It’s unwise to eliminate Dombrowski from making a huge trade because he’s an opportunist who is not afraid to deal prospects to augment a contending team. But it’s also worth acknowledging that the Phillies are … a pretty good team. They entered Wednesday with the fifth-best record in the National League, and they were a mere 2 1/2 games behind the second-best team. They have played at a 93-win pace since the fifth day of the season.

So, it is reasonable for Dombrowski to just add along the edges while entertaining bigger ideas if they materialize. He wants a righty bat. He’ll seek rotation depth.

“I don’t think I’ll say any more on the trading stuff,” Dombrowski said. “I think I’ve said enough. I think I’ve tipped my hands enough on what it is. You’re never looking to trade your top prospects. But I can’t also tell you that anytime somebody drops something on your lap that you can’t say no. But I think I’ve probably said enough.”

Kyle Schwarber ranks last among left fielders in Defensive Runs Saved. (D. Ross Cameron / USA Today)

Dombrowski did not rule out a scenario in which the Phillies go with some combination of Brandon Marsh, Cristian Pache and Johan Rojas to fill left field and center field. That solution would sacrifice offense for defense. It’s probably not what Dombrowski prefers.

But, really, the biggest thing the Phillies can accomplish by the deadline is the Harper/Schwarber shuffle. Schwarber’s offensive numbers, while still potent, are not what they were a season ago. He has started all 95 games this season, with 73 of them in left field. It has affected him.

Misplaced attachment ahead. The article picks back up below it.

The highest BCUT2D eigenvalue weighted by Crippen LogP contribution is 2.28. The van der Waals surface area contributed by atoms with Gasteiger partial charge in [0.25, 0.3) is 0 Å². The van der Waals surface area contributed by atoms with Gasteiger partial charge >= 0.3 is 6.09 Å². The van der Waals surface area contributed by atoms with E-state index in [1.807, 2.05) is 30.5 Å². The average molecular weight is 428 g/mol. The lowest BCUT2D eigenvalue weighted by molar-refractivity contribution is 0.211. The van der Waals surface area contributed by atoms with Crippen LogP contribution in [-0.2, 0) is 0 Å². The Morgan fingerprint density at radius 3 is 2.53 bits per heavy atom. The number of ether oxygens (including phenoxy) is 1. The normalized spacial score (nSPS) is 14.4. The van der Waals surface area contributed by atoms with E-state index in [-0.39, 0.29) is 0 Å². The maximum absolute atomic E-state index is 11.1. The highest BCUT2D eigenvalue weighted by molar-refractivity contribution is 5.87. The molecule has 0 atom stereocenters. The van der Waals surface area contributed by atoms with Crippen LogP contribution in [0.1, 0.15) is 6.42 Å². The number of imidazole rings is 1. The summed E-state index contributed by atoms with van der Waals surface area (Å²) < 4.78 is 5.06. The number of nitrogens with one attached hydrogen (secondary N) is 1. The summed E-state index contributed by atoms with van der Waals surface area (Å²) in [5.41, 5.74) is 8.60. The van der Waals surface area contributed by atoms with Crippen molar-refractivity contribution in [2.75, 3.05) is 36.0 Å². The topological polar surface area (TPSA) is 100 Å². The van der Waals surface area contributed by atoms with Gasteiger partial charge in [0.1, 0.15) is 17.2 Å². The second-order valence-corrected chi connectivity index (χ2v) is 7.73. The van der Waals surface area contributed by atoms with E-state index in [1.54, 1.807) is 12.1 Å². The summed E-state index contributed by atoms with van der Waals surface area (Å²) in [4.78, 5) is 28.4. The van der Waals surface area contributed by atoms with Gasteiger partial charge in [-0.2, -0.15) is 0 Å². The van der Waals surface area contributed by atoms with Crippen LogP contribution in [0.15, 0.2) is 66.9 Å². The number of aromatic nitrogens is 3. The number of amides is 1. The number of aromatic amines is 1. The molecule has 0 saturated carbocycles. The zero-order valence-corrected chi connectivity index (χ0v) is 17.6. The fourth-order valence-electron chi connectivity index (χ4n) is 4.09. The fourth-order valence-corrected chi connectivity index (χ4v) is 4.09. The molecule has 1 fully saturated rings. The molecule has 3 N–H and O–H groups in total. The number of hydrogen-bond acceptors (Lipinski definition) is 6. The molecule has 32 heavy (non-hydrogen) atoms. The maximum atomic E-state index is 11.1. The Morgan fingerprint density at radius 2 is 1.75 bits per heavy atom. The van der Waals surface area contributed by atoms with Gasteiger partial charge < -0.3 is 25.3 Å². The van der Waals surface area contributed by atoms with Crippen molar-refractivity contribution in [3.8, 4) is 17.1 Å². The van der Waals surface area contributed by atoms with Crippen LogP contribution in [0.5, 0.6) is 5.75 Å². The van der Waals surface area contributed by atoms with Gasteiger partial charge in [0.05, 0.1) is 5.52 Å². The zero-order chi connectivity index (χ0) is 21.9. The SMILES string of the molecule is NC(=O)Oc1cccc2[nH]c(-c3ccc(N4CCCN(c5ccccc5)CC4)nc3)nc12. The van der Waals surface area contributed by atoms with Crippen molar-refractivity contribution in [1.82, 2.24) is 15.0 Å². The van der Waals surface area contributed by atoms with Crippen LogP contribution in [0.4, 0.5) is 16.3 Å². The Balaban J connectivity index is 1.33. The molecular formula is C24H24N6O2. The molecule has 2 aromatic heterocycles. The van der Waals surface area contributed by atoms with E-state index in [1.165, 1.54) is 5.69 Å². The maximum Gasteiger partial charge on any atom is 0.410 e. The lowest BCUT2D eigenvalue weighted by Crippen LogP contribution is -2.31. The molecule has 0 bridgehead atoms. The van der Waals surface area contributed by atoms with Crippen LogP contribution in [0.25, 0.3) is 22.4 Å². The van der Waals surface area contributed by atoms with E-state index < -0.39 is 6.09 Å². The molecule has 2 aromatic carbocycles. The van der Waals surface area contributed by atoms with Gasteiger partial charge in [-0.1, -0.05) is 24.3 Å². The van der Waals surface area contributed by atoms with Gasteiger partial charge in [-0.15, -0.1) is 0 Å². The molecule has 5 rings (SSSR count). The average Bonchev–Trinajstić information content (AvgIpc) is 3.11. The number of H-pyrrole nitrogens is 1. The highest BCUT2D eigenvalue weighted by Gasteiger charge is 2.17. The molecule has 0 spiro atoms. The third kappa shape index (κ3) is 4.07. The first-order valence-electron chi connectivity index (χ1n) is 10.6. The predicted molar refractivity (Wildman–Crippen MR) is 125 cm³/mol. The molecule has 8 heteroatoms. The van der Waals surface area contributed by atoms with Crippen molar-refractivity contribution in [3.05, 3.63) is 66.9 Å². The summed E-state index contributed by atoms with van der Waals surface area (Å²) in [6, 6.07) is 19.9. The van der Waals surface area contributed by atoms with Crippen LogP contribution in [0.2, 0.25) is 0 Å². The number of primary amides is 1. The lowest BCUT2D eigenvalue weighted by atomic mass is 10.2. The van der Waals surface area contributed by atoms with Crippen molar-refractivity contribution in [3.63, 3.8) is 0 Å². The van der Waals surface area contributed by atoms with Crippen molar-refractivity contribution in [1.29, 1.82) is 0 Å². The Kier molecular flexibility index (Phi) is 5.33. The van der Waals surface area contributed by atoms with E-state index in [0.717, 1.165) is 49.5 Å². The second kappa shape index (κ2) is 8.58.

“I think so,” Dombrowski said. “He’s such a gamer and he’s never going to complain. And if you asked him, ‘how do you feel,’ he’ll say, ‘I’m great. I’m ready.’ All those types of things. But when we originally acquired him, we didn’t acquire him to be an everyday left fielder. It’s just been circumstances. … I think it will benefit him just to get him off his feet.”

Harper has been off his feet for 15 months. He wants to be in the field again. He knows how much it would benefit the team if he can play first base. But he is proud and does not want to embarrass himself. The Phillies have moved far enough along in this process to see what it looks like in a game. But, if Harper does it and does not feel comfortable, he can pull the plug. That would force the Phillies to pivot. Maybe they could find a righty-hitting first baseman while keeping Schwarber in left field.

Dombrowski is not operating as if Harper will see outfield time before the 2023 season ends.

“Maybe it will happen later on this year, I don’t know that,” Dombrowski said. “But I’m not really counting on it this year. I think for the future, yes. His arm will be able to handle it, from what the doctor says. And he’s a good outfielder. And I think he’d like to go out there and play.”

So, it’s first base or bust. Until Harper is ready, the Phillies wait. They are appreciative that Harper even entertained the idea back in April. He has worked hard toward achieving his goal. And, now, there is a lot riding on it.

(Top photo of Bryce Harper: Ross D. Franklin / Associated Press)